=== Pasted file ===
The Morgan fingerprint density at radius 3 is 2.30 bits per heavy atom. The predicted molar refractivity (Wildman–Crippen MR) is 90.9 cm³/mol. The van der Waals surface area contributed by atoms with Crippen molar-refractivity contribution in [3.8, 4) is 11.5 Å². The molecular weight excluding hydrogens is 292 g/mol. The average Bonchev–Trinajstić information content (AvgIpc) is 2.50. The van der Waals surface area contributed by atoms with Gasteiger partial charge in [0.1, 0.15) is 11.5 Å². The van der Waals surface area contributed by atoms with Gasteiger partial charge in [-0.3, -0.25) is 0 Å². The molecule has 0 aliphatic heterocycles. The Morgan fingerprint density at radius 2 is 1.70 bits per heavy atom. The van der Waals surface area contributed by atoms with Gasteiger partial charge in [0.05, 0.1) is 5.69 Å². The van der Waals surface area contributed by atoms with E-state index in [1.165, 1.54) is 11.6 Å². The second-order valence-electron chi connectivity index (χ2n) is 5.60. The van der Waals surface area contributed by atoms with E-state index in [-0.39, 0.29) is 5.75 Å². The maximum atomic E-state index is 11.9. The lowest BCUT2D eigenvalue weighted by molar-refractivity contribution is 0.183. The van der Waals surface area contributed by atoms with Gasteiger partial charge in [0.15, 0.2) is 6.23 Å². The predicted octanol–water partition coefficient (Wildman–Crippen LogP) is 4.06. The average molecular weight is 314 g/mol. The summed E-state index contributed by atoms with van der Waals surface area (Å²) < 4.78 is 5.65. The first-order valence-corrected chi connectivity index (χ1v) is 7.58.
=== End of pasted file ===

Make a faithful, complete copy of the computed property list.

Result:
The Morgan fingerprint density at radius 3 is 2.30 bits per heavy atom. The predicted molar refractivity (Wildman–Crippen MR) is 90.9 cm³/mol. The van der Waals surface area contributed by atoms with Crippen molar-refractivity contribution in [3.8, 4) is 11.5 Å². The molecular weight excluding hydrogens is 292 g/mol. The average Bonchev–Trinajstić information content (AvgIpc) is 2.50. The van der Waals surface area contributed by atoms with Gasteiger partial charge in [0.1, 0.15) is 11.5 Å². The van der Waals surface area contributed by atoms with Gasteiger partial charge in [-0.3, -0.25) is 0 Å². The molecule has 0 aliphatic heterocycles. The Morgan fingerprint density at radius 2 is 1.70 bits per heavy atom. The van der Waals surface area contributed by atoms with Gasteiger partial charge in [0.05, 0.1) is 5.69 Å². The van der Waals surface area contributed by atoms with E-state index in [1.165, 1.54) is 11.6 Å². The second-order valence-electron chi connectivity index (χ2n) is 5.60. The van der Waals surface area contributed by atoms with E-state index in [-0.39, 0.29) is 5.75 Å². The maximum atomic E-state index is 11.9. The lowest BCUT2D eigenvalue weighted by molar-refractivity contribution is 0.183. The van der Waals surface area contributed by atoms with Gasteiger partial charge in [0.15, 0.2) is 6.23 Å². The predicted octanol–water partition coefficient (Wildman–Crippen LogP) is 4.06. The average molecular weight is 314 g/mol. The summed E-state index contributed by atoms with van der Waals surface area (Å²) < 4.78 is 5.65. The first-order valence-corrected chi connectivity index (χ1v) is 7.58.